Olive oil is the main type of oil consumed in New Zealand, with sales in 2019 amounting to NZ $ 60.8 million (3,470 tons), which is 51.6% of the total value of oil consumed and 40.9% by volume.
Domestic production covers only a small portion of the demand, with an annual production of 200,000-400,000 liters (about 10% of consumption). There are currently over 300 productive olive groves in New Zealand covering more than 2,000 hectares of land. The average number of olive groves in the country is between 500 and 1,000 trees, with only five large groves in Auckland (40,300 trees), Marlborough (5,117 trees), Nelson (9,000 trees) and Hawk Bay (17,198 and 27,541 trees).
Most of the olive groves run their own brand (mainly EVOO) and sell their products directly to the consumer or restaurants and also through gourmet stores.
Only dozens of local brands have penetrated the supermarket sector and even major brands sometimes rely on other olive groves to be able to meet the demand for their products.
ICEX points out that because domestic production does not meet demand, New Zealand imports a large portion of the olive oil it consumes.
The main country of origin of olive oil in New Zealand is Spain, with about 40% of total imports, followed by Italy, Tunisia, Greece and Australia. It should be noted that Spain is the main exporter of non-virgin olive oil, as it ranks fourth in the category of virgin olive oil after Italy, Tunisia and Australia, with imports estimated at 3 million New Zealand dollars.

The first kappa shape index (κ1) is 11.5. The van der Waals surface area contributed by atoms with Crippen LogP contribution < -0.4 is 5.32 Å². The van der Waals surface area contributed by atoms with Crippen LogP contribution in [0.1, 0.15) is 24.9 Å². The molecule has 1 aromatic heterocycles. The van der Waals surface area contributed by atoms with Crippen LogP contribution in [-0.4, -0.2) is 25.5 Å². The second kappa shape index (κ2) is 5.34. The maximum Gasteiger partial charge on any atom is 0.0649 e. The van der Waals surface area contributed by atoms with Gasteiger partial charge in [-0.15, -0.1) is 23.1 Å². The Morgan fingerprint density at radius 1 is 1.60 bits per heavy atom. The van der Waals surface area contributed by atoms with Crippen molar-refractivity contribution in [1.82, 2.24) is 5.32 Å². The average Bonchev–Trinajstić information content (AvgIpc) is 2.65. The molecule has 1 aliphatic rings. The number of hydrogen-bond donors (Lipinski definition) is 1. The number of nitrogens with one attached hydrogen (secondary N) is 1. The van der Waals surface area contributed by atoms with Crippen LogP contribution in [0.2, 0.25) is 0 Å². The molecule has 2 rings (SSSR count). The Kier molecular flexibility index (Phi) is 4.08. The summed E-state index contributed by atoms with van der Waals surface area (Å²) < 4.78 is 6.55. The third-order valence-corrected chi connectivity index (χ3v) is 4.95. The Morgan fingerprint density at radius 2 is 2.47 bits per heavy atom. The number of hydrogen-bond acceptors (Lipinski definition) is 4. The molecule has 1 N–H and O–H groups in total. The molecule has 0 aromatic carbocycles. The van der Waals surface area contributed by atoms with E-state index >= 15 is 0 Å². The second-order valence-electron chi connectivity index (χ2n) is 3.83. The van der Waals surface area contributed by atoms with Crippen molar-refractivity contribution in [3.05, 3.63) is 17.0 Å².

In terms of distribution, 86.3% of edible oils are sold in supermarkets, followed by 7.9% of sales in specialty stores and 2.7% in small independent stores. ICEX confirms that the online channel, which although it only has 1.1% of its share, is increasing its relative weight.
The study indicates that New Zealand production is expected to increase in the coming years, as the Olives New Zealand Association, in cooperation with the Ministry of Primary Industries (MPI), conducted various tests and projects that led to an increase in the olive harvest in New Zealand olive groves. 2019 Reducing the incidence of disease in crops and improving pruning. “Given that New Zealand’s climatic conditions differ from its original Mediterranean environment, this early success could boost supply from the local olive oil market, thus posing a threat to importing companies,” he adds.
Another opportunity is to expand the point of sale. A large portion of the shopping cart is made in supermarkets in New Zealand and this increases its range of premium products, allowing companies belonging to this sector to enter it. Moreover, the supermarket and grocery sector is the only sector that has not declined during the period 2020-2021.
Likewise, the great economic and trade link between New Zealand and Australia represents an important opportunity as it facilitates the transition from one country to another once the product is introduced in one of the two markets.
Turn the channel Online It is growing and can be a great opportunity to increase its geographical reach, as well as to advertise new products entering the market. In any case, it will be necessary to have a local importer / distributor to meet the administrative obligations that govern importing food into New Zealand.
In recent years, there has been an increasing trend towards more premium products, drawn from the influence of social and traditional media, as well as greater consumer purchasing power. This fact could be a great opportunity for products in this sector, enhancing the quality and prestige attributes.
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